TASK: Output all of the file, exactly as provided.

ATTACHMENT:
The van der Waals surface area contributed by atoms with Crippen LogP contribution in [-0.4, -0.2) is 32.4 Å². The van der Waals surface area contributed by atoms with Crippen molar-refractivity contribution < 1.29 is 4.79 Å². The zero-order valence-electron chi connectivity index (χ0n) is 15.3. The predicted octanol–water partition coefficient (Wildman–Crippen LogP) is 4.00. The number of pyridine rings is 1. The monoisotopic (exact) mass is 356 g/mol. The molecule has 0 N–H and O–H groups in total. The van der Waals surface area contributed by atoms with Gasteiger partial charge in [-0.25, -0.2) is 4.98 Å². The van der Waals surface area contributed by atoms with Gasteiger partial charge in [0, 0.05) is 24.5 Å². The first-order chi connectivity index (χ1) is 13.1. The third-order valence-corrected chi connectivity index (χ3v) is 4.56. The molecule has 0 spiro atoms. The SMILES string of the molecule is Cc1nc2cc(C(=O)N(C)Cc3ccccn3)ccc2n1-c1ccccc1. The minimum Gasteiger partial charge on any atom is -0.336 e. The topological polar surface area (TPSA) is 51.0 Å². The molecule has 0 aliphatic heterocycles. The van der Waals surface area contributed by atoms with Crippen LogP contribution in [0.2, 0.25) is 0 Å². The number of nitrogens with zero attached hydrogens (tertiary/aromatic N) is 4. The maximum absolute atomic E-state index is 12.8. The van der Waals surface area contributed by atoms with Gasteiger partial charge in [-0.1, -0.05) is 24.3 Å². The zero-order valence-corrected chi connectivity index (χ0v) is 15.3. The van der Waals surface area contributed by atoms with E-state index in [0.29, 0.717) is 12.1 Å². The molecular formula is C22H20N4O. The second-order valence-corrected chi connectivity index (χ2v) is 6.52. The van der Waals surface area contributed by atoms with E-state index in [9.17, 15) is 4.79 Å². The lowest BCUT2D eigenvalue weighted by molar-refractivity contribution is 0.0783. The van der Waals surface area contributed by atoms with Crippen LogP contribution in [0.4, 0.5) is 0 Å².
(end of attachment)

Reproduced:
The van der Waals surface area contributed by atoms with Crippen LogP contribution in [-0.4, -0.2) is 32.4 Å². The van der Waals surface area contributed by atoms with Crippen molar-refractivity contribution < 1.29 is 4.79 Å². The zero-order valence-electron chi connectivity index (χ0n) is 15.3. The predicted octanol–water partition coefficient (Wildman–Crippen LogP) is 4.00. The number of pyridine rings is 1. The monoisotopic (exact) mass is 356 g/mol. The molecule has 0 N–H and O–H groups in total. The van der Waals surface area contributed by atoms with Gasteiger partial charge in [-0.25, -0.2) is 4.98 Å². The van der Waals surface area contributed by atoms with Gasteiger partial charge in [0, 0.05) is 24.5 Å². The first-order chi connectivity index (χ1) is 13.1. The third-order valence-corrected chi connectivity index (χ3v) is 4.56. The molecule has 0 spiro atoms. The SMILES string of the molecule is Cc1nc2cc(C(=O)N(C)Cc3ccccn3)ccc2n1-c1ccccc1. The minimum Gasteiger partial charge on any atom is -0.336 e. The topological polar surface area (TPSA) is 51.0 Å². The molecule has 0 aliphatic heterocycles. The van der Waals surface area contributed by atoms with Crippen LogP contribution in [0.2, 0.25) is 0 Å². The number of nitrogens with zero attached hydrogens (tertiary/aromatic N) is 4. The maximum absolute atomic E-state index is 12.8. The van der Waals surface area contributed by atoms with Gasteiger partial charge in [-0.1, -0.05) is 24.3 Å². The zero-order valence-corrected chi connectivity index (χ0v) is 15.3. The van der Waals surface area contributed by atoms with E-state index in [0.29, 0.717) is 12.1 Å². The molecular formula is C22H20N4O. The second-order valence-corrected chi connectivity index (χ2v) is 6.52. The van der Waals surface area contributed by atoms with E-state index in [9.17, 15) is 4.79 Å². The lowest BCUT2D eigenvalue weighted by molar-refractivity contribution is 0.0783. The van der Waals surface area contributed by atoms with Crippen LogP contribution in [0.4, 0.5) is 0 Å².